Restrictions on Giving Blood by Gays Continued

The Washington Times (Washington, DC), June 14, 2010 | Go to article overview

Restrictions on Giving Blood by Gays Continued


Byline: Cheryl Wetzstein, THE WASHINGTON TIMES

Following two days of testimony, a federal panel voted against recommending changes to ease the current restrictions on blood donation by gay men, saying more research was needed to help create a road map forward for future change.

By a 9-6 vote, members of the U.S. Department of Health and Human Services (HHS) Advisory Committee on Blood Safety and Availability agreed Friday to continue the current donor policy, which rejects blood donations from any man who has had sex with another man - a category known as MSM - even once in the past 33 years.

Gay rights groups and others say the 25-year-old policy is needlessly discriminatory, and the American Red Cross and other blood-collecting groups support a shorter deferral policy, down to as little as 12 months. But blood-user groups lobbied to keep the current policy, saying further research is needed.

The panel's nonbinding recommendations will be brought to another panel led by Dr. Howard Koh, HHS assistant secretary of health.

HHS recommendations will then go through the Food and Drug Administration's (FDA) regulatory process, said Jerry Holmberg, executive secretary for the panel.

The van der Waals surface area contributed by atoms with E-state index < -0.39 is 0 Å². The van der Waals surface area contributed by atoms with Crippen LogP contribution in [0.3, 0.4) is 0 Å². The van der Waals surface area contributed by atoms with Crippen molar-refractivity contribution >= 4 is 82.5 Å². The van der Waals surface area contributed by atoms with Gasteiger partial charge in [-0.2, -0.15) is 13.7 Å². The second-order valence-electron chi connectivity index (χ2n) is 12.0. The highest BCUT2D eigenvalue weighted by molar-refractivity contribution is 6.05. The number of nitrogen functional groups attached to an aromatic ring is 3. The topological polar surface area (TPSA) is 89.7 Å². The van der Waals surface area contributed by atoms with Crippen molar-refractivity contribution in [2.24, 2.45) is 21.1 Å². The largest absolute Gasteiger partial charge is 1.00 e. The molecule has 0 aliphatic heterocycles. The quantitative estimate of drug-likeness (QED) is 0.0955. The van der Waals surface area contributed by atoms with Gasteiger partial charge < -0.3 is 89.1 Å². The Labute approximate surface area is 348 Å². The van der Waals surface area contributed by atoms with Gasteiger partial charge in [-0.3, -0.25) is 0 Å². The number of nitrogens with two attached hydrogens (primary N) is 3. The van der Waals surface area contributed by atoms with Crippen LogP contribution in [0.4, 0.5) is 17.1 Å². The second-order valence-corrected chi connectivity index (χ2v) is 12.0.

It's up to the FDA to issue appropriate guidelines on blood safety, Mr. Holmberg said. We can't give you a timeline for when anything will happen.

In its written recommendations, the panel agreed that the current deferral policies for MSM donors are suboptimal, but current research cannot support change to a specific alternative policy. Therefore, without further evaluation, the committee recommends that the current policy .. not be changed at the present time

The panel then suggested numerous research projects to create a road map forward, as one panelist called it.

These included suggestions to study how blood-donor questionnaires might be changed to distinguish low-risk MSM donors and heterosexuals from high-risk ones, and what would happen if donors were pre-screened with a small blood test before they donated blood for human use.

The panel also said it needed to explore what would happen in the massive worldwide distribution of U.S. blood products if the U.S. authorities changed their MSM donor standards.

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